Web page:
Brendan Shanahan has now put his stamp on the playoffs.
Shanahan, the NHL’s chief disciplinarian, suspended New York Rangers forward Carl Hagelin for three games and Ottawa Senators defenceman Matt Carkner a single game for their actions Saturday night.
The Senators won the game 3-2, on Chris Neil’s overtime goal, evening the best-of-seven series 1-1.
On Sunday, all the action came off the ice.
Hagelin, who delivered a crushing elbow to the head of Ottawa Senators captain Daniel Alfredsson, received a big blow himself, now sidelined until a potential Game 6 of the series.
“Hagelin finishes his check with his arm high, recklessly striking Alfredsson on the side of the head,” Shanahan said in a video release late Sunday, following a hearing earlier in the day with the rookie Rangers forward.
Shanahan said the hit was in clear violation of the NHL’s policy against elbowing and that Alfredsson “did not significantly change the position of his head” as Hagelin approached. Before making his ruling, Shanahan also factored in the fact Alfredsson was injured on the play — he didn’t return following the hit, midway through the second period — and that Hagelin has no history of dirty hits.
Alfredsson’s status remains questionable for Monday’s game. He didn’t skate on Sunday, but Senators coach Paul MacLean said he was “feeling good” and would be evaluated further. Senators players were keeping their fingers crossed that their captain would be back.
“He’s still the same old happy guy, so hopefully, he’s fine,” Erik Karlsson said. “We’ll see how he feels tomorrow and it will probably be a game-time decision.”
Jason Spezza called Hagelin’s hit “dirty” and “dangerous.”
“You never like seeing your captain down and Alfie doesn’t stay down unless he’s hurt,” said Spezza. “It was a scary moment for us to see him stay down.”
Hagelin, who received a five-minute elbowing major penalty following the hit, scored 14 goals and 24 assists in 64 regular season games. He also scored in the opening game of the series.
Hagelin texted Alfredsson, apologizing for the hit. He told reporters in New York Sunday that he never intended to hurt the Senators’ captain.
“I am not that kind of player, I have never had a major (five-minute penalty) before,” Hagelin said. “And especially being Alfredsson — he’s a big hero back home, one of my favourite players (growing up). Obviously, there was no intention on my part (to injure him). I just hope he’s doing well and can play.”
With Hagelin out of the lineup, it’s possible the Rangers could insert Boston College star Chris Kreider into the lineup. If Alfredsson can’t play, Senators coach Paul MacLean will replace him with either Bobby Butler, Kaspars Daugavins or Rob Klinkhammer.
Shanahan, who has had his hands full dealing with countless careless head shots in the opening games of the Stanley Cup playoffs, also suspended Carkner for being “excessively violent” and being an aggressor against an “unwilling opponent.”
In the opening minutes of Game 2, Carkner dropped his gloves to fight Rangers forward Brian Boyle, answering for what Carkner called “liberties” Boyle had taken against Karlsson in the opening game of the series.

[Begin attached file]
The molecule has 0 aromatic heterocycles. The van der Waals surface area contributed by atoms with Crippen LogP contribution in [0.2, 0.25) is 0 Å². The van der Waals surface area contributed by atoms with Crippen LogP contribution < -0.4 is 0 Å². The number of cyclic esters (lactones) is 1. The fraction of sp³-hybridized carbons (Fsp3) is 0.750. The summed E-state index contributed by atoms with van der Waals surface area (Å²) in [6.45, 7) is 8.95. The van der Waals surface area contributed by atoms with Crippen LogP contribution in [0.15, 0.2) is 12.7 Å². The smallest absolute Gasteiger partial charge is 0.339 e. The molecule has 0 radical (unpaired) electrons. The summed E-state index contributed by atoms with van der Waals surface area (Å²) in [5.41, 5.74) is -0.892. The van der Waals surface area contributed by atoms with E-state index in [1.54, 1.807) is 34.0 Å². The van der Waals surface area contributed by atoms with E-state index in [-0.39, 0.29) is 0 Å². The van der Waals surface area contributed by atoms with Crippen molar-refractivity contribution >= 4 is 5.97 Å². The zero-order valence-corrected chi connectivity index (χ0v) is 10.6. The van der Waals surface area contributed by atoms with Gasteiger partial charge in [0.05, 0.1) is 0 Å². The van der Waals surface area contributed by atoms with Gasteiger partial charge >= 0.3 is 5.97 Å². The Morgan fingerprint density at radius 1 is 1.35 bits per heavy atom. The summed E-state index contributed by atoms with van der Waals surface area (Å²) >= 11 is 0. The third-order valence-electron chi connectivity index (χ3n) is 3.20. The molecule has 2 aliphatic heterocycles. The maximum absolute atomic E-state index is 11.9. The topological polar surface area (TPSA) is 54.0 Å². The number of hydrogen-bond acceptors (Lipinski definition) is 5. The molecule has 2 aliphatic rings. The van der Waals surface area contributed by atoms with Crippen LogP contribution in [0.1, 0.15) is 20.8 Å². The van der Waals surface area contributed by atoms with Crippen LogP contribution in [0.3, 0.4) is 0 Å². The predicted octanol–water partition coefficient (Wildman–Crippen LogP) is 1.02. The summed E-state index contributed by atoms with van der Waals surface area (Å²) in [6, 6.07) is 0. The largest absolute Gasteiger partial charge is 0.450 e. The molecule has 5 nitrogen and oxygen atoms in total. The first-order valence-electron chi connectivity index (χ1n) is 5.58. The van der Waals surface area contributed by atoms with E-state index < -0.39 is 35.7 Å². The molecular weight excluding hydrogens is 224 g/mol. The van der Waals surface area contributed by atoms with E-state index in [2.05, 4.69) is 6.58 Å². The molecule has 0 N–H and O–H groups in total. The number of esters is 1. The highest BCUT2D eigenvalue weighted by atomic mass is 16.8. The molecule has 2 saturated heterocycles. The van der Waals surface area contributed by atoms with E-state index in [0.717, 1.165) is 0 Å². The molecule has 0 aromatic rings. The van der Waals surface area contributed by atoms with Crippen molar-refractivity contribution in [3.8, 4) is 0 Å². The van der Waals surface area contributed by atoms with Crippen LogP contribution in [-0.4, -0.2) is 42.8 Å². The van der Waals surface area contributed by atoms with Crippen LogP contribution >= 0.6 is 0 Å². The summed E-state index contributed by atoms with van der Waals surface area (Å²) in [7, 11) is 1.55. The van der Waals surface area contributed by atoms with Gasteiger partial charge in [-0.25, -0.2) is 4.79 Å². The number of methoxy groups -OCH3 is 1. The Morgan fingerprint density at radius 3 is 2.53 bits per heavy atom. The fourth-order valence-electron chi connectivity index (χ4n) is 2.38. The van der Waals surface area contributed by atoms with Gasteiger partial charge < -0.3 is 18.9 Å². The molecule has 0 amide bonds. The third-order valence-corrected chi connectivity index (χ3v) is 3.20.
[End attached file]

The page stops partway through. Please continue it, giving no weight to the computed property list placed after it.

But in his ruling, Shanahan said that Carkner punched Boyle “at least five more times” when Boyle refused to fight back. Shanahan also took into account that Carkner had a similar incident two seasons ago against the New York Islanders and that Boyle stayed in the game.
“We’re trying to win,” Carkner said, before being informed of Shanahan’s ruling. “I think we delivered our message. We won the game and now it’s a best-of-five series. It’s standing up for your teammates, and I think if Boyle had just stood up — he’s a big guy and he could have just held on to me — we wouldn’t be here talking. I was kind of upset he did what did.”
Senators general manager Bryan Murray felt badly for Carkner.
“We understand the league’s decision in the suspension, but are disappointed for Matt, whom we felt was being a good teammate by standing up to a tough opponent who had gone out of his way to take physical liberties on Erik Karlsson,” Murray said in a statement.
Senators coach Paul MacLean, also speaking before Shanahan’s ruling, was proud of the physical tone the Senators delivered, saying “we need to be more physical again in the third game.”
Zenon Konopka said both the Carkner play and the Alfredsson play affected the team.
“It’s a team mentality and nobody is bigger than the team and that’s pretty important right now.”
Konopka says it’s important for the Senators to put Game 2 behind them.
“Emotions run high and both teams are playing for their lives,” he said. “There’s a line. Has the line been crossed? In certain ways, maybe it has, but we need to win tomorrow and that’s our priority.”
Spezza agreed, saying that the players used Sunday as a day to relax and get caught up on sleep — only six skaters and backup goaltenders Ben Bishop and Alex Auld skated — in order to be ready for Game 3.
“We went over some of the video from yesterday’s game, the stuff we did well, the stuff we need to work on and now it’s time to park that game,” Spezza said. “It’s similar to when we lost Game 1. You go over it, look at what you did right and wrong and leave it alone. We have to come to the rink ready and rejuvenated. It’s going to be another tough game.”